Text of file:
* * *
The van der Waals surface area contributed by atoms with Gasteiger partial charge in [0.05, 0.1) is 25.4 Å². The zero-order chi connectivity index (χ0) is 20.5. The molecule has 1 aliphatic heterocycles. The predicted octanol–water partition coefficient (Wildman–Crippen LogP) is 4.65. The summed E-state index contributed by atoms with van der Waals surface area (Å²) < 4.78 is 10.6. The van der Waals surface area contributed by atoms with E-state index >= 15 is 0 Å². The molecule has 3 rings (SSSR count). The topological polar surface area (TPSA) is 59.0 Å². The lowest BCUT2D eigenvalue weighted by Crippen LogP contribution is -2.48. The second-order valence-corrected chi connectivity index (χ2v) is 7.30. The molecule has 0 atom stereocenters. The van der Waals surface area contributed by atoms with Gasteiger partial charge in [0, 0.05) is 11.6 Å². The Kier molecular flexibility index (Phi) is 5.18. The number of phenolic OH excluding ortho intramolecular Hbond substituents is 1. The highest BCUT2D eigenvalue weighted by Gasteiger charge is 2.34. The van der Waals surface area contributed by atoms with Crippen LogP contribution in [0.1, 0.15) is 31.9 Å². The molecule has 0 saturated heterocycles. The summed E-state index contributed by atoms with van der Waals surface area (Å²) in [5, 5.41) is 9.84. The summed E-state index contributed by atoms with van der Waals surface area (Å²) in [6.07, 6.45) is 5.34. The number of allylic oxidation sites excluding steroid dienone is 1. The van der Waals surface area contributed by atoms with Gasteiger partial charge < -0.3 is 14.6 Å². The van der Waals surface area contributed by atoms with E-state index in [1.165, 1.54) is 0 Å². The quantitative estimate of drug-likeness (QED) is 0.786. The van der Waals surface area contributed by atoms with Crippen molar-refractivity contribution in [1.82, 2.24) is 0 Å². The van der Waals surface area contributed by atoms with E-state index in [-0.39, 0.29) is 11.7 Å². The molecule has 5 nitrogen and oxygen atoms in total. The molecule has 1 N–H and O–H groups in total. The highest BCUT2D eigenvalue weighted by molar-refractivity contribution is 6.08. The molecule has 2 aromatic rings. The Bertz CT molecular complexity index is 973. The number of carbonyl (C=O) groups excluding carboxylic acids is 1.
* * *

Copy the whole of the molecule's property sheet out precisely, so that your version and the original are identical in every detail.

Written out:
The van der Waals surface area contributed by atoms with Gasteiger partial charge in [0.05, 0.1) is 25.4 Å². The zero-order chi connectivity index (χ0) is 20.5. The molecule has 1 aliphatic heterocycles. The predicted octanol–water partition coefficient (Wildman–Crippen LogP) is 4.65. The summed E-state index contributed by atoms with van der Waals surface area (Å²) < 4.78 is 10.6. The van der Waals surface area contributed by atoms with E-state index >= 15 is 0 Å². The molecule has 3 rings (SSSR count). The topological polar surface area (TPSA) is 59.0 Å². The lowest BCUT2D eigenvalue weighted by Crippen LogP contribution is -2.48. The second-order valence-corrected chi connectivity index (χ2v) is 7.30. The molecule has 0 atom stereocenters. The van der Waals surface area contributed by atoms with Gasteiger partial charge in [0, 0.05) is 11.6 Å². The Kier molecular flexibility index (Phi) is 5.18. The number of phenolic OH excluding ortho intramolecular Hbond substituents is 1. The highest BCUT2D eigenvalue weighted by Gasteiger charge is 2.34. The van der Waals surface area contributed by atoms with Crippen LogP contribution in [0.1, 0.15) is 31.9 Å². The molecule has 0 saturated heterocycles. The summed E-state index contributed by atoms with van der Waals surface area (Å²) in [5, 5.41) is 9.84. The summed E-state index contributed by atoms with van der Waals surface area (Å²) in [6.07, 6.45) is 5.34. The number of allylic oxidation sites excluding steroid dienone is 1. The van der Waals surface area contributed by atoms with Gasteiger partial charge < -0.3 is 14.6 Å². The van der Waals surface area contributed by atoms with E-state index in [1.165, 1.54) is 0 Å². The quantitative estimate of drug-likeness (QED) is 0.786. The van der Waals surface area contributed by atoms with Crippen molar-refractivity contribution in [1.82, 2.24) is 0 Å². The van der Waals surface area contributed by atoms with E-state index in [-0.39, 0.29) is 11.7 Å². The molecule has 5 nitrogen and oxygen atoms in total. The molecule has 1 N–H and O–H groups in total. The highest BCUT2D eigenvalue weighted by molar-refractivity contribution is 6.08. The molecule has 2 aromatic rings. The Bertz CT molecular complexity index is 973. The number of carbonyl (C=O) groups excluding carboxylic acids is 1.